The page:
Today is the Feast Day of Saint Cecilia, an early Christian martyr memorably celebrated in fresco by Italian Baroque painter Domenichino. The artist was commissioned in 1612 by Cardinal Pierre Polet to decorate a chapel in the Roman church of San Luigi dei Francesi. The frescoes, which betray Domenichino’s appreciation of Renaissance master Raphael, commemorate important events from Cecilia’s life. Born to a wealthy Roman family, Cecilia converted to Christianity, then illegal, and gave away her wealth and possessions to the poor. Brought before the Emperor, she refused to worship a pagan idol and was sentenced to death. Because of her charity, faith, and willingness to die for her beliefs, she was granted the martyr’s crown and taken up into heaven.
She is the patron saint of musicians and church music, and is often shown with an instrument, as seen in an altarpiece by Raphael, which was copied by Guido Reni for the Polet chapel’s altar in 1598. Reni painted her again according to his own design in 1606.
Interest in and devotion to Cecilia intensified at the turn of the seventeenth century when her body was found uncorrupted under the floor of her titular church in Rome. Stefano Maderno famously recorded how she appeared in a marble sculpture commissioned to decorate her tomb after 1600.
Bolognese painter Domenico Zampieri, known as Domenichino, was supposedly born on this day in 1581. A student of Denis Calvaert and a member of the Carracci Academy, Domenichino was one of the leading proponents of the classical style that dominated the Roman art scene in the early seventeenth century. Like the Carracci, Domenichino looked to the High Renaissance master Raphael as a model and received important commissions for altarpieces, fresco cycles, and portraits.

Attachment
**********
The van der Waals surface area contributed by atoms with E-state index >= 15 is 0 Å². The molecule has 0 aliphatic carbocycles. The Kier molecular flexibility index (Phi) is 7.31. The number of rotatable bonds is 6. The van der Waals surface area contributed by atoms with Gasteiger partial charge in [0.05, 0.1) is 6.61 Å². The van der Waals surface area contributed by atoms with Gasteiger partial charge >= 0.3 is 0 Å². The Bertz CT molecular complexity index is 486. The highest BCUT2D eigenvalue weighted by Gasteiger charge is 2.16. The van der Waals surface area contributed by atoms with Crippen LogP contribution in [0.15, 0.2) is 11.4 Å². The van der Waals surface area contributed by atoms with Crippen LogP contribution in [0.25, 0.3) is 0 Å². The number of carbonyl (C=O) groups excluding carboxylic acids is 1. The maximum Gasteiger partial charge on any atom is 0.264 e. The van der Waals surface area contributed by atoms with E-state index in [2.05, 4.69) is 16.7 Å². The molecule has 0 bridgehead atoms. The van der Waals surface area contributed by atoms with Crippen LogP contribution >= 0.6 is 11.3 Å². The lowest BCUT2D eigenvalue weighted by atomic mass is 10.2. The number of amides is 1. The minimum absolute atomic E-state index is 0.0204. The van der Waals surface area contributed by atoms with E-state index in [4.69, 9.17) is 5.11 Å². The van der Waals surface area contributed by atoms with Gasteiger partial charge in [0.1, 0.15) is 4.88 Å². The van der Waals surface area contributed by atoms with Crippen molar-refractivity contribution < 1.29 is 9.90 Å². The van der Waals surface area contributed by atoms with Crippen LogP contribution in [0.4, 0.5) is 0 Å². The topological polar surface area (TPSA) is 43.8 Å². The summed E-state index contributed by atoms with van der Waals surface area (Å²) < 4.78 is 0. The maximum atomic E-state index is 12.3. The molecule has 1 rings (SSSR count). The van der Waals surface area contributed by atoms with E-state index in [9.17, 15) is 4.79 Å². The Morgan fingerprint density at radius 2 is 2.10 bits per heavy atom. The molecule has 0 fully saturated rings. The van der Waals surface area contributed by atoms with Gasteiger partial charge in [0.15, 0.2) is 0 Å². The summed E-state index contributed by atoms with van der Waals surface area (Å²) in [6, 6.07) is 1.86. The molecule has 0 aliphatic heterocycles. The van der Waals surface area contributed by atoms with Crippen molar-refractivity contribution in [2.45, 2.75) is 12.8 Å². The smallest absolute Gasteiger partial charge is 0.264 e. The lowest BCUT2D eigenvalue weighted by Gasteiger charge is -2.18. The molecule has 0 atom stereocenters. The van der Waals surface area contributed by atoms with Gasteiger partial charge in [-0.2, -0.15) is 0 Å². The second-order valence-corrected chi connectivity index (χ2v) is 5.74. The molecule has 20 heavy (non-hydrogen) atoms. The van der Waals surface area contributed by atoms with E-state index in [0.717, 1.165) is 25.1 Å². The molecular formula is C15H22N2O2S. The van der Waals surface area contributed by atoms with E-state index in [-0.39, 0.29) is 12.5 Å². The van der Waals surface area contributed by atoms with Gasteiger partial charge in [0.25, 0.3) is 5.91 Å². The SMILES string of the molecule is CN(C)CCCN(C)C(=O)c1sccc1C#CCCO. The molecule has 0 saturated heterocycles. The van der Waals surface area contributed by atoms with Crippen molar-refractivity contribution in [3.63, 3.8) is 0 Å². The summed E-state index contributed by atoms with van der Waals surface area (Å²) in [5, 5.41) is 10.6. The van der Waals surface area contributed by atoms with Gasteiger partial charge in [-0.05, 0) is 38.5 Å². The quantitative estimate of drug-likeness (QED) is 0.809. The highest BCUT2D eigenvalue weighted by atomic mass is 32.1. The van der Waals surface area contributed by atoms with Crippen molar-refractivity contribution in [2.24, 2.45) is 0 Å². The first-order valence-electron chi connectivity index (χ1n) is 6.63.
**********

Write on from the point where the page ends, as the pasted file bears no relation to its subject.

Reference: Elizabeth Cropper. “Domenichino.” Grove Art Online. Oxford Art Online. Oxford University Press.<http://www.oxfordartonline.com/subscriber/article/grove/art/T023167>.
Madonna and Child with St Petronius and St John the Evangelist, 1629, oil on canvas, Galleria Nazionale d’Arte Antica, Rome
Last Communion of St Jerome, 1614, oil on canvas, Rome: Pinacoteca Vaticana; photo credit: Scala/Art Resource, NY
St. Cecilia Distributing Alms and St. Cecilia before the Judge, 1612-15, fresco, Polet Chapel, San Luigi dei Francesi, Rome
Diana and her Nymphs, 1616-17, oil on canvas, Galleria Borghese, Rome
Calling of the Apostles, 1624-5, fresco, Sant’Andrea della Valle, Rome
Portrait of Monsignor Giovanni Battista Agucchi, 1615-20, oil on canvas, York Art Gallery
Today is the Feast of St. Jerome, one of the Four Doctors of the Western Church. Jerome supposedly died at Bethlehem on 30 September 420 CE. A very popular saint in Italian art, Jerome is sometimes shown as as a cardinal in his study, in reference to his work translating the first Latin Bible. More commonly, Jerome is shown as a penitent hermit, dressed in a simple gray tunic with a bare chest, which he pounded with a stone to feel the pain of Jesus on the cross. Many images conflate these different roles to reference Jerome’s multifaceted reputation. He is also typically accompanied by a lion in reference to the story that he removed a thorn from the animal’s paw, which left the beast eternally indebted to him.
Saint Cecilia [with an Angel Holding a Musical Score] (c.1617-1618). Domenichino (1581–1641). Oil on canvas. Louvre.
This painting, commissioned by the Cardinal Ludovico Lodovisi, was inspired by Raphael’s St Cecilia.
Domenichino upheld of the tradition of Bolognese classicism. By 1610, he was established as Rome’s leading painter and had a succession of major decorative commissions, among them scenes from the life of St Cecilia in San Luigi dei Francesi (1613-14).